During the summer of 2005, to give seven alleged right-wing extremists lifetime judicial appointments, the Republican majority threatened to use what has been called the “nuclear option”: that is, to officially limit the Senate tradition of the filibuster. Although a fragile truce had been arranged, the floor of the U.S. Senate was still the stage for a war between two classic movies. Democratic Minority Leader Harry Reid played the role of James Stewart’s idealistic junior senator Jefferson Smith in Frank Capra’s Mr. Smith Goes to Washington. Republican Majority Leader Bill Frist performed the role of Sterling Hayden’s deranged General Jack D. Ripper in Stanley Kubrick’s Dr. Strangelove, or How I Learned to Stop Worrying and Love the Bomb.
In the Capra film, Senator Smith wants to build a camp for the Boy Rangers in a beautiful valley. He soon learns that another bill has been proposed that will flood that valley. The senior senator from his state is in league with a bunch of fat cats, and they all stand to make a lot of money from an unnecessary dam. To stop Smith from messing up their dam scheme, his opponents decide to accuse him of what they are actually doing: of planning to make a personal profit from the creation of the boys’ camp. They use the Big Lie. To save his good name and to expose his accusers, Senator Smith, in desperation, takes the floor of the Senate and begins a filibuster.
Then, real-life radio announcer H.V. Kaltenborn makes a cameo appearance to describe what is happening. He says that it is “… democracy’s finest show – the filibuster: the right to talk your head off, the American privilege of free speech in its most dramatic form. The least man in the (Senate) chamber, once he gets and holds that floor, by the rules, can hold it as long as he can stand on his feet. Providing always – first, that he does not sit down; second, that he does not leave the chamber or stop talking.”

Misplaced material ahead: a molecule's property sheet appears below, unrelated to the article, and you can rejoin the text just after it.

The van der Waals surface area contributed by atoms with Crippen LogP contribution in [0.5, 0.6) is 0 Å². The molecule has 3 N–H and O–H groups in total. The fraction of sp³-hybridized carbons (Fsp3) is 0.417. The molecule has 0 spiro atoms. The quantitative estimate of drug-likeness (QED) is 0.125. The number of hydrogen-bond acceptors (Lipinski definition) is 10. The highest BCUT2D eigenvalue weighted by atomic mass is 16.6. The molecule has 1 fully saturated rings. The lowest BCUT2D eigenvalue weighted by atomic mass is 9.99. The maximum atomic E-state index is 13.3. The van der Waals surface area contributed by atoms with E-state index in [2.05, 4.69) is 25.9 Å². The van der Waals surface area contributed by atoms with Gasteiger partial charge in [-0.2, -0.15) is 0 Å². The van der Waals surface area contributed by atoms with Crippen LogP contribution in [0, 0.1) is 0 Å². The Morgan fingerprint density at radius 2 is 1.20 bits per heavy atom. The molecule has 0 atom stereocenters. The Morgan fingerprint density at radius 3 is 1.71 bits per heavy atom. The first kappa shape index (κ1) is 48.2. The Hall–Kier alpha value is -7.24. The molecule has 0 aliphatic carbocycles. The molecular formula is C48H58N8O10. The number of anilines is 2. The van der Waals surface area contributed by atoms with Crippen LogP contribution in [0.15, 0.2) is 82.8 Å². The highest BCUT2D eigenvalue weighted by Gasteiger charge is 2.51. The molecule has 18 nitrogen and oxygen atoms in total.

In the Kubrick film, Gen. Ripper secretly unleashes a flight of bombers to nuke the Soviet Union. He anticipates success and gives no thought to any unexpected repercussions. When our government learns what he has done, the President has to inform the Russians and tries to get their help to stop our planes. But there is a glitch that no one on our side knew about. The Soviet ambassador tells the U.S. President that Russia has developed a doomsday device, but it has been activated so recently that the Soviets have not had time to tell anyone: If the Soviet Union experiences a nuclear attack, a succession of nuclear explosions will take place all over the world!
Enter Jefferson Smith-Reid and Jack D.Ripper-Frist. Since no one should receive a lifetime appointment along a straight party line vote, Smith-Reid reserved the right to use of the filibuster to force the majority party to compromise on more bipartisan nominees. In contrast, Ripper-Frist (photo, right) was determined to rubber stamp George W. Bush’s lifetime appointments to federal courts regardless that the Senate’s role in the system of checks and balances would be forfeited. To accomplish this goal, Ripper-Frist was willing to change Senate rules to specifically prohibit filibusters from being used against judicial (lifetime) appointments.
Harry Reid (photo, left) warned that if the Democrats were shut out from having a say in judicial appointments, the Democrats would use procedural tactics that were perfected by the Republicans during the 90’s to slow down Senate activities. Although that may have prevented the Republicans from doing harm elsewhere, the minority’s right to use the filibuster needed to be preserved. It was precisely what the Republicans would do if the situation were reversed. So the question was this: how do we protect minority rights from the tyranny of the majority and, at the same time, save the Republicans from their own worst enemy – themselves?